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Monday, April 15
The Indiana Daily Student

perspectives

PERSPECTIVES: Student motivation across the board following winter break

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As students come back to school following three weeks of winter break, it is common that many may find it hard to maintain motivation and focus. But others do not face obstacles. This is a result of intrinsic versus extrinsic motivation.  

IU assistant professor of psychological and brain sciences Ben Motz said extrinsic motivators include some reward at the end. On the other hand, he identified intrinsic motivators as personal goals that make up one’s identity. It requires genuine effort and interest. He said that for something to be a motivator, there must be a purpose, such as public affirmations.  

“It’s harder to be a motivated person if there’s absolutely no social incentive for it,” Motz said. “If you don’t have a peer group that values the things you’re doing academically, then it would be especially hard.” 

He said finding the value in the things ones does, such as reflecting on why one takes a certain class, is a part of finding meaning and rationale in the material.  

“There’s many different means for changing students’ motivation,” Motz said. “There’s diversity.” 

IU students returning from break express their conflicting motivation status.  

Freshman Olivia Ingogli said she feels exhausted and does not enjoy going to class as much because she did not have any work to do for a while. 

“I’m not in the groove of things right now,” Ingogli said. 

To combat lack of motivation, she gets up earlier in the morning so she can get ready and go on walks to get fresh air. She said writing down what assignments she has in addition to planning when to complete them helps her feel more in control academically.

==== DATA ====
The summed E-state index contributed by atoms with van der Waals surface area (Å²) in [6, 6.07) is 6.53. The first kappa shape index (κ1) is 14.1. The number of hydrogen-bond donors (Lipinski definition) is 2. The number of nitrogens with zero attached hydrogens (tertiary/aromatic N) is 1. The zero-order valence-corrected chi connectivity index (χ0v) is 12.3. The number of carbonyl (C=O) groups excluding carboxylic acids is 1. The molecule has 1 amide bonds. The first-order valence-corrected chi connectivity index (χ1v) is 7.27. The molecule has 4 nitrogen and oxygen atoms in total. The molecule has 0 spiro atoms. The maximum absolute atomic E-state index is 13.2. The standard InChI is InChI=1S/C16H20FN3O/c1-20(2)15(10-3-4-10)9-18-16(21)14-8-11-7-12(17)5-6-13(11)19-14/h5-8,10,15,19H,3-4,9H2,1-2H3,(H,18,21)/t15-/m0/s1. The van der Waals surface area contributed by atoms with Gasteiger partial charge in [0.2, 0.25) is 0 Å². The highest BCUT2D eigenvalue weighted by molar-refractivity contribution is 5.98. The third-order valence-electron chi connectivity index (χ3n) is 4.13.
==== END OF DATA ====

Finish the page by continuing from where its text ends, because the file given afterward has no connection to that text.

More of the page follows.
Senior Griffin Epstein said that even though three weeks gave him time to rest and reset, he still feels a bit overwhelmed walking around campus again. Even though it is inevitable, he finds ways to get back into the swing of things. 

“It takes a little bit to get into that zone,” Epstein said. “For me, playing music and getting in a quiet place helps.”  

He recommends finding a routine and setting time aside to recover from working. He said taking care of yourself and exercising helps maintain motivation as well. 

But other students do not find themselves in such a rut. 

Freshman Noah Sanchez said that he feels comfortable with his workload and has not experienced the shock of returning to school. Focusing on doing well academically helps him stay determined and on top of things. 

“I check that Canvas app a lot,” Sanchez said. “I hate seeing that little number next to it.” he said. 

Junior Adam Mohrs said his motivation has consistently increased over the years as he gets closer to getting a job in theater. Since he feels more pressure to be successful, he has had to prioritize certain things over others. 

“I’m motivated to cut some of those things because what I’m doing is something that I love,” Mohrs said. 

He said he found it less of a challenge transitioning back into the academic realm because he was occupied during break doing work for his career. For those struggling, he suggests that people keep their main goals in mind and reflect on what they can do now to help themselves move forward. 

“A big motivator that keeps me busy is the fact that this is all going to benefit in the long run,” he said. “Doing little steps to accomplish each task is going to go a long way.” 



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